when it was ratified by the Brazilian
Congress in November 1994, a problem
earlier this year with one of the principal
.Brazilian subcontractors sent the project
back to Congress for another vote.

AP PHOTO

American lawyer Eric Ross is surrounded by reporters in front of the Naha District Court after the rape trial for three American servicemen resumed yesterday.
Tr'ial o3Mrns ijaanresumes

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The Washington Post
TOKYO - The wife of one of the
three U.S. servicemen on trial for the
rape of a 12-year-old Okinawan girl in
September apologized to the victim and
her parents yesterday, despite her
husband's testimony in the same court-
room that he is an innocent man whose
confession was coerced.
"I am very sorry for the behavior of
my husband to the Japanese girl, her
mother and father, and to the people of
Japan and the U.S. Marine Corps,"
Denitrease Harp told the three-judge
panel that will decide the fate of her
husband, Marine Corps Pfc. Rodrico
Harp, 21.
Mrs. Harp, 24, had flown from the
United States to be with her husband.
She remained composed on the wit-
ness stand but began sobbing as she
stepped down. Her husband listened to

Wife of one accused Marine makes
apology to Japanese rape victim

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her testimony with his head buried in
his hands.
Mr. Harp pleaded guilty last month
to conspiring to rape the girl, but he
denied actually raping her. Yesterday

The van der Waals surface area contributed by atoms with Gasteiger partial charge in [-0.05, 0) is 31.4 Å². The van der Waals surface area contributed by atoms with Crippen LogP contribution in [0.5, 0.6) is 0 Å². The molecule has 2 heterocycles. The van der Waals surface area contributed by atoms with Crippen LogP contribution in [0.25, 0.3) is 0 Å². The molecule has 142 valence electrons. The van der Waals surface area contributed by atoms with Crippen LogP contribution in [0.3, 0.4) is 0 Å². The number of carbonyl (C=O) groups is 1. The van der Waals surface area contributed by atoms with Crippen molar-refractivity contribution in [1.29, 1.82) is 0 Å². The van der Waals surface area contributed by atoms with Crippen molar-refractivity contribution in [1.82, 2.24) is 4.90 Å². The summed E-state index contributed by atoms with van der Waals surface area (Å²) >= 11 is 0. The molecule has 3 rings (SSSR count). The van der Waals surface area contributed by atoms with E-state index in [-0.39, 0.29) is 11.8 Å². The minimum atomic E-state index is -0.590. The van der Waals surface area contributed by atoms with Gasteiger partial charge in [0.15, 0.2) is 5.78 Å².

in court, he said U.S. military investi-
gators who first questioned him about
the Sept. 4 incident pressured him into
saying that he was guilty, which was
"what the Japanese would like to hear."
"When I told them what did happen,
they pressured me to go in another
direction," Harp testified in Naha, the
capital of Okinawa, which is part of
Japan. Harp's statements to military
investigators from the U.S. Naval Crimi-
nal Investigative Service were turned

over to Japanese police, who said he
confessed to the charges against him
during their questioning.
U.S. Ambassador Walter Mondale,
meeting with reporters in Tokyo this
morning, said he had no reason to
believe that the suspects' confessions
were coerced. On the contrary, he said,
U.S. military authorities had taken
steps to ensure that the suspects' rights
are protected.
Mondale acknowledged, however,
that the suspects did not have a lawyer
present during questioning by Japa-
nese police. By law, Japanese police
may hold and question suspects for up
to 23 days with virtually no access to

an attorney.
Thebrutal attack on the girl, who was
on her way home from buying a school
notebook when she was abducted and
raped, has caused a deep rift between
Japan and the United States.
Okinawans have long been fed up
with hosting more than 29,000 of the
45,000 U.S. troops in Japan. Gov.
Masahide Ota and many other
Okinawans say that the Americans are
a chronic source of crime and that
Okinawa bears an inordinate share of
the burden of the American military
presence in East Asia.
Rodrico Harp, of Griffin, Ga.; Ma-
rine Corps Pfc. Kendrick Ledet, 20, of
Waycross, Ga.; and Navy Seaman
Marcus Gill, 22, of Woodville, Texas,
all pleaded guilty to involvement in the
abduction on the first day of their trial,
Nov. 7.